Imagine taking your cat or dog to the veterinarian for an emergency or serious illness and the tests and treatment runs into the thousands of dollars. Would you be able to pay for the care needed to save their life or restore them back to health? What if you only had to pay a deductible and/or copay and the insurance company paid the rest of the bill directly to the vet rather than you paying the full cost up front to the vet and then seeking reimbursement from the insurance company? Which would you prefer?
Pet insurance has traditionally been a reimbursement model for paying claims. You pay the vet and then file a claim to receive reimbursement for covered expenses minus your deductible and/or copay. I've said for years that this limits the practicality of pet insurance for most of my clients. Why? For large veterinary bills, not many can afford to pay the whole bill up front and then wait to receive reimbursement from the pet insurance company. They don't have adequate savings or available credit to do so.
Third party arrangments like CareCredit have helped, but you still have to be credit worthy and the limits may be far less than some larger veterinary bills. Ask your vet if they accept CareCredit or similar payment plans. If so, the time to sign up is now before it is needed.
Most (not all) of the pet insurance companies have a provision allowing you to specify if you'd like them to pay the veterinarian directly or receive reimbursement of the bill you've paid. The problem is that your veterinarian must consent to such an arrangement and there are likely at least two objections:
- They want assurance up front that the illness treated will be covered and how much they will be reimbursed and how much you will be paying.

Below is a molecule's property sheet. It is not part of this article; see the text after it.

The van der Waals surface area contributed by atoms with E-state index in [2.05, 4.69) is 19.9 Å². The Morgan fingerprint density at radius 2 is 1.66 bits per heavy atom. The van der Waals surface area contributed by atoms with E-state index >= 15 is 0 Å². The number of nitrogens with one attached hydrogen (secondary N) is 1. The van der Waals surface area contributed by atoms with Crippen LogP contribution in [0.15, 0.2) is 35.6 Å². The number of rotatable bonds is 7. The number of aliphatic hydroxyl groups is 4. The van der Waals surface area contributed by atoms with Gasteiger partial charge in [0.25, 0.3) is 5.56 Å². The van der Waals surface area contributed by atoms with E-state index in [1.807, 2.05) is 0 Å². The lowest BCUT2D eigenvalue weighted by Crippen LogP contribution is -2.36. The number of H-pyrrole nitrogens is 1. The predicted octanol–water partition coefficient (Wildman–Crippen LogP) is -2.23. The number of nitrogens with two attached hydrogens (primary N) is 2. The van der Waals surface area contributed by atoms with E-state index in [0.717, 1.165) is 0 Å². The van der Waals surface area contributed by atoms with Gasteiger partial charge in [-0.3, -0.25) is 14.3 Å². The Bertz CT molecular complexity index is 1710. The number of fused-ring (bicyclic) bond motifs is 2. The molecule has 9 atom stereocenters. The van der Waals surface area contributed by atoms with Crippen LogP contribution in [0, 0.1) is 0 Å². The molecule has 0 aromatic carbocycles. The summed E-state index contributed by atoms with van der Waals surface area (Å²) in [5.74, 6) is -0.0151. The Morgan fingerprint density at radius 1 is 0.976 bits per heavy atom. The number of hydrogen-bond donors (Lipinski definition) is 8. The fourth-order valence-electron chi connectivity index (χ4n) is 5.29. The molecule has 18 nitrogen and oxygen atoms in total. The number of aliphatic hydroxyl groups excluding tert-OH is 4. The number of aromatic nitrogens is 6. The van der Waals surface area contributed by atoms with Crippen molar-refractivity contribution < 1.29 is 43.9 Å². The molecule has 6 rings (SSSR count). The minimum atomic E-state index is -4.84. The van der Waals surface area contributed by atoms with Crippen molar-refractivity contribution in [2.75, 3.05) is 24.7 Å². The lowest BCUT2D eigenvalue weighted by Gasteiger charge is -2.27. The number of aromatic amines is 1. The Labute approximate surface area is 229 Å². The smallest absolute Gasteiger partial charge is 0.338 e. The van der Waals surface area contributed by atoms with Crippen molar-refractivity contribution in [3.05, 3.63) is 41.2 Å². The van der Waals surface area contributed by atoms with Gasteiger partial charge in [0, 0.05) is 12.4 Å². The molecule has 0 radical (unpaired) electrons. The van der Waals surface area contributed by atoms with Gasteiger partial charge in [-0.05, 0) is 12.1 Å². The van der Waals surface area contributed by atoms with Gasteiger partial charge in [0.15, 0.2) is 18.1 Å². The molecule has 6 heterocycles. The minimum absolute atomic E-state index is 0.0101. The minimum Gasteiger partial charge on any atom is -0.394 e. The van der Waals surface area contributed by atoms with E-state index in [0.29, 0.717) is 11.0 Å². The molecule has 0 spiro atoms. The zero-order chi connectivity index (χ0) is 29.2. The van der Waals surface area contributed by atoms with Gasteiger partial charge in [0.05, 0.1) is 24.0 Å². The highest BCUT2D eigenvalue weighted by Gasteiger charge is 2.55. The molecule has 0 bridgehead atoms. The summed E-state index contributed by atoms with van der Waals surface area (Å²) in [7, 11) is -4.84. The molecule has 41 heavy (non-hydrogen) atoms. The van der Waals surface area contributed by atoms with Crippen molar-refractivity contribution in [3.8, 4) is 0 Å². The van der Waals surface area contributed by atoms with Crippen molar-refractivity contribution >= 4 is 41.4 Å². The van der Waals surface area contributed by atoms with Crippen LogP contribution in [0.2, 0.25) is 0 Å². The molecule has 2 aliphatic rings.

- They don't want to wait for payment from the insurance company any more than you would for a large reimbursement.
In 2013, Trupanion was the first insurance company to introduce a concept that overcomes these objections with Trupanion Express. I recorded two podcast episodes that outline why they spent millions of dollars to make this a reality and how it is used.
- Interview with Darryl Rawlings, CEO of Trupanion
- Interview with Dr. Kerri Marshall who helped develop Trupanion Express
I also interviewed representatives from these veterinary hospitals who are using Trupanion Express:
Watch this video as Laura explains how Trupanion Express allowed her to afford the diagnostic testing and treatment necessary to diagnose her dog's chronic condition (Inflammatory Bowel Disease) as well as other acute conditions that required treatment:
Watch this video about Theo the kitty who had an intestinal blockage. The pet owner paid only a portion of the bill and Trupanion paid the veterinary hospital the balance directly.
Watch this video as a veterinarian and his staff explains how Trupanion Express not only benefits them, but also their clients and their pets:
One other insurance company, Embrace, introduced a similar concept in 2017 called Embrace 360. My last conversation with representatives of the company indicated the concept is being slowly rolled out in veterinary hospitals and not fully implemented yet. I recorded a podcast episode with a representative of Embrace when it was launched discussing how it works:
As a veterinarian, I certainly hope that the pet insurance industry can one day fully implement an alternative to the reimbursement model - especially for larger claims. I believe that this will help the industry grow more easily and benefit pet owners and their pets as well as the veterinarians and their staffs that care for the pets.
In the meantime, if you have pet insurance and the company insuring your pet will pay your vet directly, there are a couple of things you can do to be prepared if you face a large expense you will have trouble paying for:
- Ask your insurance company if they will do a medical record review so that you and your veterinarian will know if a condition that needs treatment will be covered in the future. Unless it is an emergency, you can always have your vet submit an estimate for needed diagnostics and treatment for pre-certification of a claim.
- Let your veterinarian know your pet is insured and ask them if they will work with you in the event of a large claim to accept reimbursement directly from the insurance company. Your veterinarian may or may not be willing to do so depending on their experience with pet insurance.